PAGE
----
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The Titans should be an NRL powerhouse

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Roar Guru
17th July, 2019
104
1685 Reads

Yes, you read the title correctly. The narrative that sporting teams can’t succeed on the Gold Coast is incorrect.

The problem has never been the Gold Coast; it’s always been the people in charge. They simply haven’t got it right, from the club’s previous incarnations – the Giants, Seagulls and Chargers – to previous and current Titans administrations.

When you think about it the Titans have a lot going for them as far as resources required to build a strong club.

The players train out of a $25 million state-of-the-art high-performance centre which also houses their administration. They are blessed with the world-class 27,400-seat capacity Cbus Super Stadium in Robina, which is one of the best grounds in Australia to watch rugby league.

The club is finically stable, owned by the multi-millionaire Kelly and Frizelle families, who are passionate about the Titans and devoted advocates of the Gold Coast, and there’s the development of a league club and community centre, which will ensure the club’s long-term sustainability and rich multi-year sponsorships and corporate partners.

Alex Brimson of the Titans

(Getty Images)

So let’s put the lack of on-field success aside for a moment and start with other areas where the club needs to improve. There’s been plenty of discussion regarding the club’s identity or lack thereof and what they need to do to build an identity.

The important questions that need to be asked are as follows. Who are the Gold Coast Titans? Should they be considered as a club that represents Queensland and bleeds maroon under their aqua jerseys? Or is it a club representing not only the Gold Coast but also the Northern Rivers region of New South Wales as well?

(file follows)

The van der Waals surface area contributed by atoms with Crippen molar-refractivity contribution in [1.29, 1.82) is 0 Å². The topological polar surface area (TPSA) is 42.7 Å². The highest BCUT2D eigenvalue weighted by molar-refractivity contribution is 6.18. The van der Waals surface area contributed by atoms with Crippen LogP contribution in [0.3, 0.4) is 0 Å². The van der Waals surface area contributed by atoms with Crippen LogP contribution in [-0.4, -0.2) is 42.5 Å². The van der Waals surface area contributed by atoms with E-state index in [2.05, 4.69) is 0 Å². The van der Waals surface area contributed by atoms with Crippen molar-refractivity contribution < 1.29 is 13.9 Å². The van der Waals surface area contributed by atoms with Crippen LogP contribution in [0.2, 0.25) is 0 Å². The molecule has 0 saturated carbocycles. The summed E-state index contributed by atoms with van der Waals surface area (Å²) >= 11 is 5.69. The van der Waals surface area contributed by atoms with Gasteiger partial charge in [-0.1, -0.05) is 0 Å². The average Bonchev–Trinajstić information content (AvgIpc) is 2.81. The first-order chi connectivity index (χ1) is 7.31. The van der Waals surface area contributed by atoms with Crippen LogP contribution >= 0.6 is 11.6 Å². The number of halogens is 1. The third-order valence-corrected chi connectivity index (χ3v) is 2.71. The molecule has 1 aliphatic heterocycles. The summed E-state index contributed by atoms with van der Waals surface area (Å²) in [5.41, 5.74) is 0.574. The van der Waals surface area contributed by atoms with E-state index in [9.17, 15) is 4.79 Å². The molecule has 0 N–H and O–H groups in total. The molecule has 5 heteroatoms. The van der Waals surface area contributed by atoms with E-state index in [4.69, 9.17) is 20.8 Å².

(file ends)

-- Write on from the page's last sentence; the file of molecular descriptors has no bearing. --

Perhaps it’s time for the Titans to forget about embracing the notion of representing Queensland and state pride just because they’re based in Queensland.

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The first part to building an identity is that they must actively expand their brand from suburban Gold Coast to the Hinterland, Beaudesert, Tweed Heads, Kingscliff, Lismore, Byron Bay, Ballina, Grafton and perhaps all the way down to Coffs Harbour, all fast-growing regions with a combined population of around a million people who need to be engaged by the Titans as their NRL representatives.

The next part is building a roster on the back off the plethora of local talent at their disposal and developing junior talent to become future Titans. They have a huge junior base, with junior rugby league competitions on the Gold Coast, Tweed, Northern Rivers and Toowoomba.

These regions have had plenty of success in the lower grades, with young talent signed to the Titans Elite Development System (TEDS).

Jarrod Wallace celebrates a try for the Gold Coast Titans

(Chris Hyde/Getty Images)

They have two feeder clubs, the Burleigh Bears, who won the QRL premiership in 2016 and are currently sitting second on the Intrust Super Cup ladder, and the Tweed Head Seagulls, who are also challenging for a finals spot this season.

The Titans already have a solid foundation, with several players who are from or have played their junior footy on the Gold Coast and northern New South Wales areas, including Ryan James, Will Mathews, Keegan Hipgrave, Kevin Proctor, Jarrod Wallace, Jai Whitebread, Tyrone Roberts, Tanah Boyd, Brian Kelly and, perhaps most importantly, Jai Arrow.